After a series of eight devastating bomb blasts ripped through high-end hotels and churches holding Easter services in Sri Lanka Sunday, concerns have grown over the terror attacks, which could be used to inflame ethnic and religious conflict in the country, particularly against the Muslim minority population.
Two Muslim groups in Sri Lanka condemned the attacks on churches and hotels in the country. The Muslim Council of Sri Lanka said it mourns the loss of innocent people in the blasts by militants who seek to divide religious and ethnic groups. The All Ceylon Jammiyyathul Ulama, a body of Muslim clerics, said targeting Christian places of worship cannot be accepted. Sri Lanka's Muslims make up about 9 percent of its 21 million people and mostly live in the east and center of the island. Some Sinhala Buddhist groups have threatened Muslims and their businesses on social media, while attacks on mosques and Muslim-owned properties have reportedly continued.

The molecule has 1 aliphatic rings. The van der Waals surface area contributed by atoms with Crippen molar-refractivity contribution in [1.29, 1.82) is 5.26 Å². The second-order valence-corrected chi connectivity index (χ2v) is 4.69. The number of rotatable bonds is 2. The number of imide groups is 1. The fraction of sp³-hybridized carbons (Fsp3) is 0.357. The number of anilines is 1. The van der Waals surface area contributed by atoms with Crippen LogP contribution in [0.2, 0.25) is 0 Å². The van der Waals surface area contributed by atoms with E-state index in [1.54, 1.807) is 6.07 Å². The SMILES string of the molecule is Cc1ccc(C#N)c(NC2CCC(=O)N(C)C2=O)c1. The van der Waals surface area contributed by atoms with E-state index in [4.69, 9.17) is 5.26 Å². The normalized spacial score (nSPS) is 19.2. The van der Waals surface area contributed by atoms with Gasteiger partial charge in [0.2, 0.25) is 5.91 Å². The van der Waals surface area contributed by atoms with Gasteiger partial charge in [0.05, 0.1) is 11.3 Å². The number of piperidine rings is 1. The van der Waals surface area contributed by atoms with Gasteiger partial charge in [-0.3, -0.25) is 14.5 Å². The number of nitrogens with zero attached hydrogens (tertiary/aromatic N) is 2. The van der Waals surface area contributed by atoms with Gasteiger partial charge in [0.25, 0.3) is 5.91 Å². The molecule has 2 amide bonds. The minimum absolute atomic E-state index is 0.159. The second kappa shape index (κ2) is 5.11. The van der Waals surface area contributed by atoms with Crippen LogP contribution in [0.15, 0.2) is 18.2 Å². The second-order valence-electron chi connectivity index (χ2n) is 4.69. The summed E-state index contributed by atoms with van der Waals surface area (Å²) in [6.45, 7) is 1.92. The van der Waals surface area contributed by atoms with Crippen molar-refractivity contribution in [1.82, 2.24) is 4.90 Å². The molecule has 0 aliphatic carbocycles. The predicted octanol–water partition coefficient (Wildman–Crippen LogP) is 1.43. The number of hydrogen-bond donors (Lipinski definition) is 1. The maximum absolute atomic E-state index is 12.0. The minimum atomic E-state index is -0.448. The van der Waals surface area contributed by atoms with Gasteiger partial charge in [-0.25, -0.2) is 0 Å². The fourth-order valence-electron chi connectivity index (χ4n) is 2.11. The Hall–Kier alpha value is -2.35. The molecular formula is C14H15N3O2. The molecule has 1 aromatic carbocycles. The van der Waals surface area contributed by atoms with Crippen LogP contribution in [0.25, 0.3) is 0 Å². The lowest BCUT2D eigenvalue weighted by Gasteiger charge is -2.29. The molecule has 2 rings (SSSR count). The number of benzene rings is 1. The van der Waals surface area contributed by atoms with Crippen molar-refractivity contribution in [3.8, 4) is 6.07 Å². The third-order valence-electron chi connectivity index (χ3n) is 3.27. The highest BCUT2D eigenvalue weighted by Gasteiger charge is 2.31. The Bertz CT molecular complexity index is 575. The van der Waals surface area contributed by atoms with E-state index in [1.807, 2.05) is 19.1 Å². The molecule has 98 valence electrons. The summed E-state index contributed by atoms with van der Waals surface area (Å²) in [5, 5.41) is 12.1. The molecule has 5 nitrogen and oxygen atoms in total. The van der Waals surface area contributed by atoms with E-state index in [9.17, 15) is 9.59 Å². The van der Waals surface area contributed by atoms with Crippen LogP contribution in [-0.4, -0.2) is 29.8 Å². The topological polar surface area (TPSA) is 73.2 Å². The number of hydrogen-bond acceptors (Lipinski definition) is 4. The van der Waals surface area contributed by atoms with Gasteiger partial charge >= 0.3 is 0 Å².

Muslim communities across the world have suffered numerous hate attacks over the past years with many blaming the surge on an anti-Muslim discourse existing in the media and supported by the politicians. The Christchurch mosque terror attacks became the latest example of growing far-right terrorism, a well-known global threat. Extremist politics, including extreme nationalist and white supremacist politics that appear to be at the core of the latest terror attack on Muslims in New Zealand, have been part of daily politics for a long time. The rise of global extremism, with the flourishing of the right in Europe and U.S. President Donald Trump and the alt-right in America, has emboldened potential terrorists.